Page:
THE GEN Pan Asian cuisine? Why wouldn’t I? I love it! Sadly, until now my experiences have ranged as broadly as a cheeky chow mein from the local take away or a hastily snatched sushi selection from an anxiety-inducing conveyer belt. A pleasure in the right mood, but the Pan-Asian food served at Cisoce’s is of a markedly different quality. Tey’ve done enough panning to turn up a little nugget of gold... and they were kind enough to bring it to Norwich.

ATMOSPHERE An unremarkable entrance from Ber Street and décor that was wholly forgettable. Fortunately, it just doesn’t matter. If you go to a restaurant to enjoy the wallpaper you’re sort of missing the point (unless it tastes of snozzberries), like going to a football match and expecting a stimulating chat on the work of the Pre Raphaelite brotherhood. I came here to eat but happily our welcome was warm and the service we received perfectly efficient. Te focus is, and should be, on the food and to that end the kitchen is open on two sides to the dining room. Great smells burst out from the corner and the spectacle of the food is open for us to admire.

THE MAIN EVENT I talk a lot of nonsense so let me be clear here. Tis was the best meal I have had while reviewing for Outline. Te Japanese and Asian fusion food allows a great many ingredients and flavours to be drawn together but the way they combined on the plate was simply remarkable. Te presentation was stunning, food at its most beautiful. When you dress for a meal you dress for fancy company or posh surroundings. Here I literally felt the need to smarten up when faced with a plate that made me look like a scruffy little nerf herder


beside it. I could feel my Tokyo Tower main course wondering why I hadn’t done something nice with my hair. It was an ornate affair with tempura battered softshell crab rising in the centre, a juicy bite complimented with a sweet, sticky sweet chili sauce. Uramaki sushi with dashes of tobiko (salmon roe caviar) add bright shots of orange colour and a salty flavour. If the rich tastes risked becoming too much, the inclusion of mango slices in the sushi cut through and gave a clean finish. A final contrast and theatrical flourish was the pickled ginger rose at the corner of what was a damn fine plate.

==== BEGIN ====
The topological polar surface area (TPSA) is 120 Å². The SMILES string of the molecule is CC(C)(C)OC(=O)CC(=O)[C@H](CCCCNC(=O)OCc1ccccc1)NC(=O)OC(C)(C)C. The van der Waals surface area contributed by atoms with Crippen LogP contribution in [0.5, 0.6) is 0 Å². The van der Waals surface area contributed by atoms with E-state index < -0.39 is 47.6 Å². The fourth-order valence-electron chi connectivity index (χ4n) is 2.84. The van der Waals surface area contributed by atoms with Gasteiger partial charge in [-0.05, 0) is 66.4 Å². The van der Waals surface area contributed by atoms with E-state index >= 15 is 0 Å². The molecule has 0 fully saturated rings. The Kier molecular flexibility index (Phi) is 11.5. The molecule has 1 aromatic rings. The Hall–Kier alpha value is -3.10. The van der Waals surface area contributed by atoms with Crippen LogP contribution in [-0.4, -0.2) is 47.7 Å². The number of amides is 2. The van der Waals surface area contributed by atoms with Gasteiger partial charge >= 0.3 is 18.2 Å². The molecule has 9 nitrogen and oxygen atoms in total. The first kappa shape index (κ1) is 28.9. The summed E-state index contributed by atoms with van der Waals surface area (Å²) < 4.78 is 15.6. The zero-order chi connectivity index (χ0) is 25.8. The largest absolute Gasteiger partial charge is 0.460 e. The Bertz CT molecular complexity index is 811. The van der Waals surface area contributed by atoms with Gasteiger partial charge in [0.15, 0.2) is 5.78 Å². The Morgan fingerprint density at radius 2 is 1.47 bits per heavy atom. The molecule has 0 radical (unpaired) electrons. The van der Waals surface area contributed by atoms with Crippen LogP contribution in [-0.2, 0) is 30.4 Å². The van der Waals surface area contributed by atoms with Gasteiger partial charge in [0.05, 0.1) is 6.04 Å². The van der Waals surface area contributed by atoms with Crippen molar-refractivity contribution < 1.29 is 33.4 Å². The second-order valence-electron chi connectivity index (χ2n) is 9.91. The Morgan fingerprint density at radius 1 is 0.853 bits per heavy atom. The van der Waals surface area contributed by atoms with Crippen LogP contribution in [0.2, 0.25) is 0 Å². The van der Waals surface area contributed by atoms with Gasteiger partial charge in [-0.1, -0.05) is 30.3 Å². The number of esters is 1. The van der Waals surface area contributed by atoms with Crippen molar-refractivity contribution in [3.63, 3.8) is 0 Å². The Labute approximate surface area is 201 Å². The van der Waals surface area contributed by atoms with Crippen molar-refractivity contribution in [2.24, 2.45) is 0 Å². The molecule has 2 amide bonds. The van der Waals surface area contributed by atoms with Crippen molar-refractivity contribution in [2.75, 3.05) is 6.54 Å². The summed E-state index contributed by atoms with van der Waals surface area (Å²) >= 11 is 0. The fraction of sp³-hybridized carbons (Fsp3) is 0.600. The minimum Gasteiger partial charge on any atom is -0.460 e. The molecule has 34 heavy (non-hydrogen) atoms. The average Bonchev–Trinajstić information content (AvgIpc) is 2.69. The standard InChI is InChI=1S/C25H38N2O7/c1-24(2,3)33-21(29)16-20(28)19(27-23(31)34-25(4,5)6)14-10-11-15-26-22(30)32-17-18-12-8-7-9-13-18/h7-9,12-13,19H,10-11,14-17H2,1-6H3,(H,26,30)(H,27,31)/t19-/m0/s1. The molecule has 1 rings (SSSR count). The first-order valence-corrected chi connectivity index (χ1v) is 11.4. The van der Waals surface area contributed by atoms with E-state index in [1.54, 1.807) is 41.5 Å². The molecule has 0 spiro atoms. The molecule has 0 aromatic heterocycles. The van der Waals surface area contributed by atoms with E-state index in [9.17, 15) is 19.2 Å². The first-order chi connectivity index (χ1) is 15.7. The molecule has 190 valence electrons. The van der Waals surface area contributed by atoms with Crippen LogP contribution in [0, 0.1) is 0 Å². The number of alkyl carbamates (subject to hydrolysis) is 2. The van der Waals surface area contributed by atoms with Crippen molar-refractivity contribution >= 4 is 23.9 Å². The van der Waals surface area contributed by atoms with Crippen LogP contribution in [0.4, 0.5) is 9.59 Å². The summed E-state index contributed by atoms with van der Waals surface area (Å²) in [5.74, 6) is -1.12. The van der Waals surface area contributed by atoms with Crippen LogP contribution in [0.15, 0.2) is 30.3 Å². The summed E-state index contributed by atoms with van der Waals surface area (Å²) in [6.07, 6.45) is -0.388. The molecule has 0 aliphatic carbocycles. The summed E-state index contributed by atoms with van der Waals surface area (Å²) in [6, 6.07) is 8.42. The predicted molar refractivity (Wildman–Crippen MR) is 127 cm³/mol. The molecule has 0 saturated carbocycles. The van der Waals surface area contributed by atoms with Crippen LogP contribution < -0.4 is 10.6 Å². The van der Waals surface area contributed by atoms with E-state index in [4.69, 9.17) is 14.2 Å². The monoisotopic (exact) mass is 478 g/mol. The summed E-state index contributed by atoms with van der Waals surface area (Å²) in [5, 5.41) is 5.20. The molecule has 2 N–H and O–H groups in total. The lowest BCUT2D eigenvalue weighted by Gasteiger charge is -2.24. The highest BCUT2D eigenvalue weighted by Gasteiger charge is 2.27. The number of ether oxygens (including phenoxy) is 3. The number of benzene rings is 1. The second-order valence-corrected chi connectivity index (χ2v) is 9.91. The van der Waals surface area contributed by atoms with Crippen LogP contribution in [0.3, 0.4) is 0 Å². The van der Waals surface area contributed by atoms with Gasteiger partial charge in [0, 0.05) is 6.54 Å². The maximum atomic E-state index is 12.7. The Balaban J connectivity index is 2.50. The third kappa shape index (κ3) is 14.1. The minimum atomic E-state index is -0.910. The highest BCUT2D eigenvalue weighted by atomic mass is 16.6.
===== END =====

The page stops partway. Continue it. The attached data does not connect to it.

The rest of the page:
We also went with a simple selection of vegan sushi which allowed you to pick as you wished from their menu. We went with the chef’s recommendation and weren’t disappointed. A great assortment of lovingly crafted morsels.

So, I may have skipped past our starters, but I was just too excited to tell you about the mains! Te starters themselves were pretty damn good too, each one a different experience in taste and texture. Potato and wasabi balls; a shot of heat that cleared the sinuses, Agadashi tofu; a crisp golden exterior that cracked revealing a delicate glistening centre charged with delicious ginger. Both wonderful - and as with all our dishes, felt like they had been crafted, not just cooked.

PUD I could come here just for the desserts, and may well do. Why wouldn’t you when you can order an enormous ball of ice cream deep fried in tempura batter and served with spoonfuls of sickly sweet honey and slices of strawberry. Juxtaposed heats make simple flavours something really special and after such elaborate main meals it was a perfect way to finish our evening.

OVERALL You may have guessed I quite enjoyed myself. I also learned quite a lot about a different food culture that before now I have only seen snatches of. It is a bit on the pricey side and ranges from ‘special occasion’ expensive to ‘the children won’t eat this week’ expensive for some of their dining experiences. Te quality is undeniable and is worth the price but it doesn’t make it any cheaper. Maybe save a visit for an occasion more special than just ‘Happy Wednesday!’ or ‘Congratulations! You remembered to put the recycling out!’ Ciscoe’s would be an easy place to drift past if you’ve never heard of it. Now you have you really have no excuse to make that mistake.

James MacDonald


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